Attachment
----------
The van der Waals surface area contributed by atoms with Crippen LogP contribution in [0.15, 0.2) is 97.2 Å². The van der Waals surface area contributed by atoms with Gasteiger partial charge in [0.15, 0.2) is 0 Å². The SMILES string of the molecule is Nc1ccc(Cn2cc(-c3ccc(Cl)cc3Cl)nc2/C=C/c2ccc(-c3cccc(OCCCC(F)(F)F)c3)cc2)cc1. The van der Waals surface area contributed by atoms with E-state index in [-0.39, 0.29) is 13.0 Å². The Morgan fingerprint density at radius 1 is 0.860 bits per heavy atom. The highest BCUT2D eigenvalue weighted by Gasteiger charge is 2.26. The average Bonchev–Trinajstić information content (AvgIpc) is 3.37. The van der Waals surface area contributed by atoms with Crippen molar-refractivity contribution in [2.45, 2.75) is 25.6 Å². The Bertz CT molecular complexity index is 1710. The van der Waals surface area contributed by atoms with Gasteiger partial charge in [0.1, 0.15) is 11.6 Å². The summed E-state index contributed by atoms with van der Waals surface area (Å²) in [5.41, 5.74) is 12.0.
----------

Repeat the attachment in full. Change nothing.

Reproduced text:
The van der Waals surface area contributed by atoms with Crippen LogP contribution in [0.15, 0.2) is 97.2 Å². The van der Waals surface area contributed by atoms with Gasteiger partial charge in [0.15, 0.2) is 0 Å². The SMILES string of the molecule is Nc1ccc(Cn2cc(-c3ccc(Cl)cc3Cl)nc2/C=C/c2ccc(-c3cccc(OCCCC(F)(F)F)c3)cc2)cc1. The van der Waals surface area contributed by atoms with E-state index in [-0.39, 0.29) is 13.0 Å². The Morgan fingerprint density at radius 1 is 0.860 bits per heavy atom. The highest BCUT2D eigenvalue weighted by Gasteiger charge is 2.26. The average Bonchev–Trinajstić information content (AvgIpc) is 3.37. The van der Waals surface area contributed by atoms with Crippen molar-refractivity contribution in [2.45, 2.75) is 25.6 Å². The Bertz CT molecular complexity index is 1710. The van der Waals surface area contributed by atoms with Gasteiger partial charge in [0.1, 0.15) is 11.6 Å². The summed E-state index contributed by atoms with van der Waals surface area (Å²) in [5.41, 5.74) is 12.0.